One of the first things that you learn in kindergarten or pre-school or even from your parents (if you have siblings) is the value of sharing. Sharing your toys, your crayons, room in the car, possession of TV viewing rights, you name it.
Folks in charge find themselves trying to imprint this on us because, frankly, it doesn’t come naturally. I think that even though man is a social creature, he is a selfish beast and believes that life is a zero-sum game: anything you get somehow detracts from me.
When my sister and I were young we used to regard with irritation the pleas you saw in newspapers and on TV to donate money to “send a kid to camp.” This frosted our cookie because no one ever sent us to camp. (The fact that we didn’t really want to go was beside the point, of course.) Why were complete strangers were being feted to some festive outdoor lifestyle while we were bored silly every summer staying at home?
To be sure, we didn’t understand that the youngsters being offered this leafy boon were disadvantaged kids from poor or rough backgrounds; youngsters who had a much tougher daily life than our dull but essentially decently-upholstered existence. Even if we had understood, we might still have been resentful, because when you’re young, the only word that really means anything is “me.”
Things get worse in junior high, and – can intensify or fade in the later teenage years. Some folks mask their self-obsession with the appearance of caring as expressed through a “cause,” but that’s often just social fashion as much as anything; compassion as an accessory.
I’m not saying that it doesn’t actually happen that some youngsters truly open their hearts, but those people who really care and connect with others without regard for their own ego or pride are playing for a small team, indeed.
With any luck, one emerges into one’s 20s and 30s with a broader view, and the influences of family, work, military duty, etc. make us more of a “we” person. But lately, our luck has been running cold.
Social philosophers talk about “compassion fatigue,” something I think is real. In a time of scarcity (or at least the danger of scarcity), many Americans today have pulled in their helping hand and instead have decided to blame the person in need.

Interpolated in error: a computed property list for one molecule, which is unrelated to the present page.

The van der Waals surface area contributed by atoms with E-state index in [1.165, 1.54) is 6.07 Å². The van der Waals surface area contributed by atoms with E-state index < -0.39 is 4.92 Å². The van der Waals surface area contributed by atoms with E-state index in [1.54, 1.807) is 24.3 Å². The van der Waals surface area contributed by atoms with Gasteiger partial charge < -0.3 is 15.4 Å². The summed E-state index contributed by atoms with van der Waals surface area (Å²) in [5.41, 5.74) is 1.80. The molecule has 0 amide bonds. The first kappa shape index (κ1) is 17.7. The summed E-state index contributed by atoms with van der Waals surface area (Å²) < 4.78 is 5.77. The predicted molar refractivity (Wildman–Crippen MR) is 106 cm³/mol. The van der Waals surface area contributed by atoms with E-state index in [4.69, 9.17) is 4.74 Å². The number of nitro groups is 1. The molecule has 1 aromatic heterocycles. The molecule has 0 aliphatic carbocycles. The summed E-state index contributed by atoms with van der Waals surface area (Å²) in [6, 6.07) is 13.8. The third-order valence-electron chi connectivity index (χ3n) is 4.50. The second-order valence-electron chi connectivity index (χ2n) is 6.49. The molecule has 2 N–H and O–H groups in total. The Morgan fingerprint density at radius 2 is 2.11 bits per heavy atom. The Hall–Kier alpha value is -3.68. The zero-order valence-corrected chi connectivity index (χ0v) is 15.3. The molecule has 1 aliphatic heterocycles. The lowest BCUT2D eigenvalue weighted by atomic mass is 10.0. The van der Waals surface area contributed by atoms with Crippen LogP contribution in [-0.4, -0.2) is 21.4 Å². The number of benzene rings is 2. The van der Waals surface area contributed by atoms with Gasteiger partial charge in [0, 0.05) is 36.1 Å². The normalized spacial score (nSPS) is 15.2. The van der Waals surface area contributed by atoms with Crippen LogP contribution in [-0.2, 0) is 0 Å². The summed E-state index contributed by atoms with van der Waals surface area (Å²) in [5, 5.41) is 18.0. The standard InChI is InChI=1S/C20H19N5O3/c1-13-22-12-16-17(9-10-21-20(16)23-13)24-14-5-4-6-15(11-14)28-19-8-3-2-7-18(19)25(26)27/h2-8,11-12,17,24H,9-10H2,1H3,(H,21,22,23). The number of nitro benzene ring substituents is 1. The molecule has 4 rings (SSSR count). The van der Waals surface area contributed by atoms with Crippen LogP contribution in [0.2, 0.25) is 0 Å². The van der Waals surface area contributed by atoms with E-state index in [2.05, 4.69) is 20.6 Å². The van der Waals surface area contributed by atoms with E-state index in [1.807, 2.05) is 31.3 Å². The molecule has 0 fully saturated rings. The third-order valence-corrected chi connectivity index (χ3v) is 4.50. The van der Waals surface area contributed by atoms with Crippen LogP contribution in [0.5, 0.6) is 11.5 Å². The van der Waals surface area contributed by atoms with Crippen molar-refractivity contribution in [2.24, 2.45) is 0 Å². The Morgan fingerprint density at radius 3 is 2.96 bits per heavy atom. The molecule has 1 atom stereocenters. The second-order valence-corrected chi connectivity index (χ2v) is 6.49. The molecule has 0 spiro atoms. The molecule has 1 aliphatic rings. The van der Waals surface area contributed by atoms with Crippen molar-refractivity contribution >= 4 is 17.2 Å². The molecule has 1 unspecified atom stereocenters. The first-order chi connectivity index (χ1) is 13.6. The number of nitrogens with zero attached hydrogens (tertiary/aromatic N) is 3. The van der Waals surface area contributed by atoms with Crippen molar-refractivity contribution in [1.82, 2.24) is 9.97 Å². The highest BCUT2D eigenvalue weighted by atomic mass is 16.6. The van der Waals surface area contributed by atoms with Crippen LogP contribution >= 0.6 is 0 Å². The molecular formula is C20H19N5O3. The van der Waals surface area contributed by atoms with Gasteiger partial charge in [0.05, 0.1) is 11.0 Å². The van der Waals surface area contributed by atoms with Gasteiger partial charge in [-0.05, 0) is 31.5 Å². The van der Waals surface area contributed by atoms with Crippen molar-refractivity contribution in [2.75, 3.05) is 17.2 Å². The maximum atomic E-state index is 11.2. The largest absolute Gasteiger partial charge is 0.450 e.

Out of work? You lazy bum. No health insurance? Get a job. Young, pregnant and scared? Close your ankles. Post-traumatic stress? You knew the risks. Can’t afford college? Well, I didn’t go, either. Abused by a spouse? Your bad decision. Prisons overcrowded and unsafe? Shouldn’t have done the crime.
You’re probably thinking that at this point I’m going to make the philosophical, spiritual or humanitarian case for everyone joining hands and singing “We Are the World” as we empty our pockets.
Nope. I am as selfish as the next person. I do that same “what’s in it for me?” calculation that any narcissist does; I might even do it better.
However, if you look closely at this whole compassion thing, you start to conclude that there’s a real-life dollars and sense benefit to (visualize me rolling my eyes here) helping your fellow man, either through voluntary contribution or public funds.
The most obvious example is in health care; indigents swamp emergency rooms for treatment, which is much more expensive that regular medical care, all of which comes out of your pocket, one way or another. Providing extended day care, homework help and other assists to young families reduces the chances of an at-risk kid becoming an expensive drain on society through the juvenile (and later adult) justice system.
“So, if we don’t give these kids a bunch of stuff and attention they’re gonna join a gang? What about morality and right or wrong?” you may say. And it’s easy for you to say if you grew up in a stable family on a tree-lined suburban neighborhood; less easy if you are in a messed-up home living with too many relatives inside and gang-bangers outside.
I’m just enumerating a truth most of us know deep-down; that preventing a problem is almost always cheaper than solving one. Which is cheaper: not smoking or lung cancer surgery? Which is smarter: fixing your brakes or having your car smash into a wall, or another car?
You don’t have to be Mother Teresa to see the value of helping out the less fortunate. You can be the most cold-hearted son-of-a-mule and still see the bottom line advantages of that “sharing” stuff we were supposed to learn when we were 5 years old.